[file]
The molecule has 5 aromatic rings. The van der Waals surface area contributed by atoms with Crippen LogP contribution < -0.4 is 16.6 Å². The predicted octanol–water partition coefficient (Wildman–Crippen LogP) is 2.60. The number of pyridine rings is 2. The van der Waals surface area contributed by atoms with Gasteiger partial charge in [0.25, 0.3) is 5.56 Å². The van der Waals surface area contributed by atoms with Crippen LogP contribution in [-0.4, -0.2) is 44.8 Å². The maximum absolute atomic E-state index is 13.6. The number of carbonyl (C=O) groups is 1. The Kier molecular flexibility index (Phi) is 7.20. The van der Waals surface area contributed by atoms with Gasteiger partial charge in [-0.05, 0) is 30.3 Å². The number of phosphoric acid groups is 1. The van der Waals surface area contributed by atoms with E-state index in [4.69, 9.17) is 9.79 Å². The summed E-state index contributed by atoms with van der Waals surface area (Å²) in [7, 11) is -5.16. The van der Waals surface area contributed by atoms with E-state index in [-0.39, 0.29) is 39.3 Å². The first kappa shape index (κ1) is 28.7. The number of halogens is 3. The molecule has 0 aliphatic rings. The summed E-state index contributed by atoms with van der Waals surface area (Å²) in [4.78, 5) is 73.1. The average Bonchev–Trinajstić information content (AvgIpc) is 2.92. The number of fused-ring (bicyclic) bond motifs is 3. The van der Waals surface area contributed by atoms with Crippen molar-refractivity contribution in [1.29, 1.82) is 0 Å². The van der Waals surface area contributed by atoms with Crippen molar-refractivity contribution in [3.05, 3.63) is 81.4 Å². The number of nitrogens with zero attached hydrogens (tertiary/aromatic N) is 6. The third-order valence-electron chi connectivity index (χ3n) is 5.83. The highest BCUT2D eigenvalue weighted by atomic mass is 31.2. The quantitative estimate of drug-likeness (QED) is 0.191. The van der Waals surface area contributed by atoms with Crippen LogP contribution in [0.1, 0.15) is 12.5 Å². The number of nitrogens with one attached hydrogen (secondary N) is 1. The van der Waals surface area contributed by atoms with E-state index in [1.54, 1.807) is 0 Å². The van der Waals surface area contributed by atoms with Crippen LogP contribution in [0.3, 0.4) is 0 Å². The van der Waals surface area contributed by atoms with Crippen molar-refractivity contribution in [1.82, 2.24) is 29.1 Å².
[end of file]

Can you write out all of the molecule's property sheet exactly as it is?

The molecule has 5 aromatic rings. The van der Waals surface area contributed by atoms with Crippen LogP contribution < -0.4 is 16.6 Å². The predicted octanol–water partition coefficient (Wildman–Crippen LogP) is 2.60. The number of pyridine rings is 2. The van der Waals surface area contributed by atoms with Gasteiger partial charge in [0.25, 0.3) is 5.56 Å². The van der Waals surface area contributed by atoms with Crippen LogP contribution in [-0.4, -0.2) is 44.8 Å². The maximum absolute atomic E-state index is 13.6. The number of carbonyl (C=O) groups is 1. The Kier molecular flexibility index (Phi) is 7.20. The van der Waals surface area contributed by atoms with Gasteiger partial charge in [-0.05, 0) is 30.3 Å². The number of phosphoric acid groups is 1. The van der Waals surface area contributed by atoms with E-state index in [4.69, 9.17) is 9.79 Å². The summed E-state index contributed by atoms with van der Waals surface area (Å²) in [7, 11) is -5.16. The van der Waals surface area contributed by atoms with E-state index in [-0.39, 0.29) is 39.3 Å². The first kappa shape index (κ1) is 28.7. The number of halogens is 3. The molecule has 0 aliphatic rings. The summed E-state index contributed by atoms with van der Waals surface area (Å²) in [4.78, 5) is 73.1. The average Bonchev–Trinajstić information content (AvgIpc) is 2.92. The number of fused-ring (bicyclic) bond motifs is 3. The van der Waals surface area contributed by atoms with Crippen molar-refractivity contribution in [1.29, 1.82) is 0 Å². The van der Waals surface area contributed by atoms with Crippen molar-refractivity contribution in [3.05, 3.63) is 81.4 Å². The number of nitrogens with zero attached hydrogens (tertiary/aromatic N) is 6. The third-order valence-electron chi connectivity index (χ3n) is 5.83. The highest BCUT2D eigenvalue weighted by atomic mass is 31.2. The quantitative estimate of drug-likeness (QED) is 0.191. The van der Waals surface area contributed by atoms with Crippen LogP contribution in [0.1, 0.15) is 12.5 Å². The number of nitrogens with one attached hydrogen (secondary N) is 1. The van der Waals surface area contributed by atoms with E-state index in [1.54, 1.807) is 0 Å². The van der Waals surface area contributed by atoms with Crippen LogP contribution in [0.3, 0.4) is 0 Å². The van der Waals surface area contributed by atoms with Crippen molar-refractivity contribution in [1.82, 2.24) is 29.1 Å².